How To Host A Zero-Waste Event

By Tracey Becker

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If you’re like me, when you entertain a crowd you use a mix of disposable and recyclable goods, which invariably all end up in the trash. This year, I was determined to minimize the items destined for the trash and I went Zero-Waste.

Here’s how you can too:

Plan for a waste station with three bins.

  • Landfill – dirty plastic bags/film, dirty foil and Styrofoam are often unavoidable
  • Recycle – good for aluminum cans and glass bottles, especially
  • Compost – you may want to have a couple receptacles for this so that things like cups can have the liquid dumped and cup then nested with other empty cups and composted

Call a commercial composter. All food waste, including animal fat (meat, dairy) can go in the compost bin with a commercial composter. On Chicago’s North Shore, call Collective Resource (www.collectiveresource.us), a company dedicated to “reducing landfill through commercial composting” in offices, restaurants, schools and at events. For a fee, they will drop off your containers and pick them up after your event. Containers are 5 gallon buckets or 32 gallon toters and are labeled and specially bagged for compost use. At time of this writing, Collective Resource was also available (for a fee) to staff your event. However, with a few signs, this may not be necessary (see below). Call Collective Resource for a quote.

Also, visit www.findacomposter.com for assistance with your event.

Source your place settings, especially utensils and cups. Whole Foods and Party City carry compostable lines. It’s true that they’re slightly more expensive than other, sturdy items. If you’re having a large crowd, the internet offers volume discounts. Here’s a helpful hint: April is an excellent month to be looking for values in green-ware because of Earth Day. Online, try LetsGoGreen.biz and AbesMarket.com, both of which have offered free shipping with minimum purchase. A few plugs:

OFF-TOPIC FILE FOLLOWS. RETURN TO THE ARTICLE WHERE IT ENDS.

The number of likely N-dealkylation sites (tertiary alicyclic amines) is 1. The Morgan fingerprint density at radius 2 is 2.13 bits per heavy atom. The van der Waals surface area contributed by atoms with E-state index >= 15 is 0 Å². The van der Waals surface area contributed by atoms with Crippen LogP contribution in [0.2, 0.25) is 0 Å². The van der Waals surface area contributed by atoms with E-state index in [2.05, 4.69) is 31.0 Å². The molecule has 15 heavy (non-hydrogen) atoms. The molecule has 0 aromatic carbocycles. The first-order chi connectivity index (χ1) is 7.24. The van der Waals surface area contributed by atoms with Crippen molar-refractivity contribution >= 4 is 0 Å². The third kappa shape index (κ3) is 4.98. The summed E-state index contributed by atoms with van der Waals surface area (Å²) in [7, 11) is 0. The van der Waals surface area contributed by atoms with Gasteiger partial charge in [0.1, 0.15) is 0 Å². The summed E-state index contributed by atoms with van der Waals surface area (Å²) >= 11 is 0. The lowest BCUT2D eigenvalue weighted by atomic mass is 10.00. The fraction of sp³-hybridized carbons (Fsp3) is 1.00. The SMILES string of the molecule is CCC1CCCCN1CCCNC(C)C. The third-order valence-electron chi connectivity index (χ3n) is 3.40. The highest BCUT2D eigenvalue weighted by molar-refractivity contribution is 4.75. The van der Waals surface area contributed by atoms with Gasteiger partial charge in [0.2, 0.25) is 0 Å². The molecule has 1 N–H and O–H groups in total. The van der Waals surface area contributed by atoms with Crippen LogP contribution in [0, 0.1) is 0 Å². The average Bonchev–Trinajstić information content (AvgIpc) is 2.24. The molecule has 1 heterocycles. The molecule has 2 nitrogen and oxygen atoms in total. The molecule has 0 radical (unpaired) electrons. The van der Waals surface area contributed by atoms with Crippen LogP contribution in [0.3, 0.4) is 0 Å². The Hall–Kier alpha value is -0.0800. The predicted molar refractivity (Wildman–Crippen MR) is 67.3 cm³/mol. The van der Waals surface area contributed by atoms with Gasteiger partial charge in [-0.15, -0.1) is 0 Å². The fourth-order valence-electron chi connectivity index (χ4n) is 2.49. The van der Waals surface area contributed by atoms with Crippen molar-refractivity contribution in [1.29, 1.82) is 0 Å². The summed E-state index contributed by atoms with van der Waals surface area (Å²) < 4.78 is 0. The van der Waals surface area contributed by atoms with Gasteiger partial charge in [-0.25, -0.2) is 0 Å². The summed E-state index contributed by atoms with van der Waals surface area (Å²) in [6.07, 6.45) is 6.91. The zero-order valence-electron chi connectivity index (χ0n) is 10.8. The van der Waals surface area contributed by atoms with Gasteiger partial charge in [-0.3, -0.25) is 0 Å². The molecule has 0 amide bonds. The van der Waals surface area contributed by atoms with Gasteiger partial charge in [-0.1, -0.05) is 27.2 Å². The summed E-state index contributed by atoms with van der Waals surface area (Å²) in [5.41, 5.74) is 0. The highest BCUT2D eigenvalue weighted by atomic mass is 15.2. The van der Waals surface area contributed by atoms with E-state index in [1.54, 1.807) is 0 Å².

And of course, consider using your home’s washable dishes as much as possible.

Deal with the drinks dilemma. Buy and serve in bulk where you can.

  • Water/lemonade: buy a thermal 2-gallon or 5-gallon water cooler with spout so guests can refill their cups.
  • Soft drinks: buy in bulk – 2 liter bottles, so that you run out of one container before starting another. You can also easily return any unopened bottles to the store.
  • Beer/wine: these are some of the most recycle-friendly drinks already in that they come in glass and aluminum.

Make signs to go with your waste stations. Ideas may include:

  • Recycle: glass, aluminum cans, cardboard, paper, plastic 1–5 and 7
  • Compost: all food, napkins, plates, special cups and utensils
  • Landfill: anything that cannot be composted or recycled

02G68652Party time! On the day of the event, post your signs, take a quick minute as the gathering gets started to educate your guests, and get ready to feel great about what you’re doing for the earth. Keep toters and buckets outside or in the garage until they’re picked up by the composter.

Smile! You just kept the earth healthier and exposed your guests to doing good, too.

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